The texts for Christ the King Sunday in Year A mince no words: from the beginning of the Ezekiel text to the end of the Matthew text, they work together to tell the story of what kind of reign we can expect from Christ. On a Sunday like this one, some questions may be helpful to explore around the whole concept of Christ as king:
- What strengths and challenges come up when you imagine Christ as a king or God as a ruler? How does this image resonate or not resonate with you, from where you are located in the 21st century?
- How might Christ’s life, death, and resurrection rule us differently than human governments and rulers?
Ezekiel 34:11-16, 20-24
In Ezekiel, we are given a less familiar text about a more familiar image: God as the shepherd of the sheep. Writing from Babylon, Ezekiel has experienced the fall of Judah and deportation to Babylon. Ezekiel is currently under the thumb of a very different kind of kingship—the rule of an authoritarian, conquering king, legitimated by religion, who consumes the weak and those unable to defend themselves. This makes his vision of God’s leadership and reign all the more significant. The lost will be found, the weak tended, the injured bandaged, the lean fed. The fat, the ones who grew big and strong by unjustly feeding off the weak, will receive their just rewards. These images are vital ways of showing what kind of leader God chooses to be, and what the reign of Christ will entail.
- What unjust human rule do you notice in the world around you? How might this vision of God as king, caring for the lost in the flock, speak hope into these situations?
In this psalm of praise, God is named as creator and king, faithful and merciful to all the lands. Unlike our other readings for Christ the King Sunday, the central function of the people in this song is to rejoice, to be joyful, to praise and move toward God. With the world as it is, crisis after crisis abounding, it can be easy for us to be ultra-focused on God’s condemnation of what is unjust, punishments or retributions for those who refuse to serve the least of these. Yet, through this psalm, we are reminded that following God is also about joy: joy in God’s creation, joy in our own selves as God created us, joy in receiving mercy, and joy in God’s faithfulness to us.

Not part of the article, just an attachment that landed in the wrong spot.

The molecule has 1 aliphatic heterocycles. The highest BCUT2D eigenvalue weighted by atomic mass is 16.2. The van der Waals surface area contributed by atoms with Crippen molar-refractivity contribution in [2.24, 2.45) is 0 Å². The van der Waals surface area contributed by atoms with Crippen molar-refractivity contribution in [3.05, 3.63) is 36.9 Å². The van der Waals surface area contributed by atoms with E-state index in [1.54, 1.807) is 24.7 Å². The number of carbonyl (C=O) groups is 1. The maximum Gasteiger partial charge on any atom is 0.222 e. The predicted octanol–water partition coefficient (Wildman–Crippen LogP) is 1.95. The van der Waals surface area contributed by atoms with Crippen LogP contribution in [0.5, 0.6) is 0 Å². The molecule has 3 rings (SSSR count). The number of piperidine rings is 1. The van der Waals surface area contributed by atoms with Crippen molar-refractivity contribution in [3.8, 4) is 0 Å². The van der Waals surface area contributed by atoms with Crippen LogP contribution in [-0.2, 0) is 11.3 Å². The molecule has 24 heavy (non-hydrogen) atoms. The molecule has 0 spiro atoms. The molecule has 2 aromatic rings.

- When was the last time you experienced a moment of true joy? How can you pray with that moment, lift it up to God, and be thankful for it?
- How can you cultivate moments of joy in your life, even amid hard circumstances?
Paul is, if anything, an amazing teacher on the nature of Christ. Here, he speaks as though Christ’s reign is already here, and it is a powerful image of the one raised from the dead, who now holds authority over the entire cosmos. No empire or leader can take this power from our crucified Lord, now raised. Christ’s power and authority come from that act of laying everything down and walking through death into life again, on behalf of all those on this earth in need of new life. Because of this, God has lifted up his name, placed all of creation under his feet and into his body. In the context of Christ the King Sunday, this invites us to wonder how that authority is at work in our own lives.
- Who—or what—has authority over you in your daily activities?
- How might we live if we trusted that Christ did indeed have the only authority that mattered? What small step would you take first?
In this passage, the reign of God is clearly seen as a time of reckoning. Matthew is consistent here in his distrust of religion that does not act in the best interest of the hungry, poor, and lost. Christ the King is the one who will implement a just rule for the world, a rule that privileges those who are in league with the weak, rather than those who are in league with the strong. Likewise, Christ as King can be found in those all around us who are strangers, hungry, naked, sick, in prison, and thirsty. The good news of this passage is the promise that, someday, the world will be turned over—and those who do the work of serving the least will be those who celebrate and rejoice with God. In our current world, with human powers reigning as they are, it can feel as though care for the least of these is an exercise in futility. These efforts may feel like a useless drop in an ocean of pain and injustice, but the promise to us in this passage is that in God’s reign, in God’s dream, in God’s time, these drops create an ocean of restoration. God notices what we are doing, even if the powers and the authorities of this world seem to have no interest—and in time, it will matter.
- Who in your neighborhood is feeding the hungry, clothing the naked, healing the sick, or welcoming the stranger? How may the reign of Christ be found there among them?
- Based on who Christ claims to be in this passage, who in your neighborhood is Christ right now?
Maggie Nancarrow is the Assistant Priest for Intergenerational Ministry at St. Matthew’s in St. Paul, Minnesota. She holds an M.Div. from the University of Chicago and completed her formation with the School for Formation in the Episcopal Church in Minnesota. She meets God in the woods, at the lake, and occasionally in the desert—usually on a bicycle.